Establishing Healthy Churches


The Great Commission doesn’t explicitly call us to plant churches. In fact, none of the Great Commission passages in the Gospels and Acts mention the church. The specific command that Jesus gives is to proclaim the gospel (Luke 24:46-48) and to make disciples of all nations (Matt. 28:18-20). And yet, as the mission is carried out by the apostles in the New Testament, it becomes clear that church planting is central to Great Commission work.

Church Planting in the Christian Mission

Jesus himself, in one of the most missiologically programmatic passages in the gospels (Matthew 16:13-19), promised that he would build his church and that the disciples would be given the “keys to the kingdom” to carry out that task (v. 19). The post-resurrection kingdom work of the disciples would involve building Christ’s church.

It comes as no surprise, then, that following Jesus’ ascension the church is central to the mission. The first act of the risen and exalted Christ is to pour out his promised Spirit on his followers, resulting in the birth of the church (Acts 2). The 3,000 converts at Pentecost immediately began to gather (v. 42-47) and as the church inherited the disciples’ mission to the nations. The mission didn’t just belong to the apostles. From the beginning it belonged to the church. 

But not only did the mission belong to the church. As the narrative unfolds, the church’s mission was the church—that is, the mission centered on planting new churches.  This can be seen most clearly in the ministry of the Apostle Paul. As he traversed the Roman empire, preaching the gospel where Christ had not already been named (Rom. 15:20), he left behind not only converts or disciples, but organized communities of obedient Christ-followers which, like the first such community in Jerusalem, inherited the apostles’ mission to the nations. 

Church Planting as the Fulfillment of the Great Commission

So why is church planting part of the mission? If the Great Commission simply calls us to preach the gospel and make disciples of all nations, why is church planting central to that task? 

The answer is simple: gathering new believers into a worshipping, Christ-following community is an essential part of the disciple-making process. Evangelism can take place outside the context of the local church. But true, biblical discipleship requires that new converts gather with other believers. The New Testament knows nothing of un-churched disciples. Obeying all that Jesus commanded (Matt. 28:19) requires that disciples gather to worship, learn, fellowship, and testify.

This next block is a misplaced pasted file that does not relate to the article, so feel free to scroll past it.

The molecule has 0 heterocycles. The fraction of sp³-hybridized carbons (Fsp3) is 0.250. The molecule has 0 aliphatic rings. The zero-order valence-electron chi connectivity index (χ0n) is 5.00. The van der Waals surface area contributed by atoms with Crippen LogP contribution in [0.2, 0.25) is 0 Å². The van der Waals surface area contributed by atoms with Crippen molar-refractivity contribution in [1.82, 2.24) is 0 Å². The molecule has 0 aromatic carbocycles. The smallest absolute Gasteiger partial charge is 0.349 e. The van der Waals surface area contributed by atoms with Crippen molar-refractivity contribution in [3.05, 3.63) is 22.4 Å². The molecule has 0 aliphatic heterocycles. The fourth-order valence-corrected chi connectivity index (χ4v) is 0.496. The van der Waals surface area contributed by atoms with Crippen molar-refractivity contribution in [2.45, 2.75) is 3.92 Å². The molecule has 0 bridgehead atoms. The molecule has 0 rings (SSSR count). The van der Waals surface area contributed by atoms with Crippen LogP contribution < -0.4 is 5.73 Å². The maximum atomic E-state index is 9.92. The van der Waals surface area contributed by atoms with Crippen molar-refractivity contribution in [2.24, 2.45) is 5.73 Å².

Furthermore, it is in context of the local church that believers are brought to maturity in Christ (Col. 1:28). As Mark Dever reminds us, “the Bible teaches that the local church is the natural environment for discipling. In fact, it teaches that the local church is itself the basic discipler of Christians.”1 It is in the context of the local church and under the ministry of gifted pastor-teachers that believers are equipped for the work of the ministry (Eph. 4:11-16). In this context, disciples are built up in the faith and knowledge of Christ to “mature manhood” (v. 13). It is through the body that growth from Christ himself flows: “from whom the whole body, joined and held together by every joint with which it is equipped, when each part is working properly, makes the body grow so that it builds itself up in love” (v. 16). 

This is why church planting is crucial for Great Commission faithfulness. There are many ways to “do” missions. But ultimately, missions is about making obedient disciples of Jesus through the planting of healthy churches among the nations. As John Piper eloquently argues, “missions exists to plant Christ-purchased, God-exalting worshipping communities of the redeemed in all the peoples of the world.”2

The Priority of Health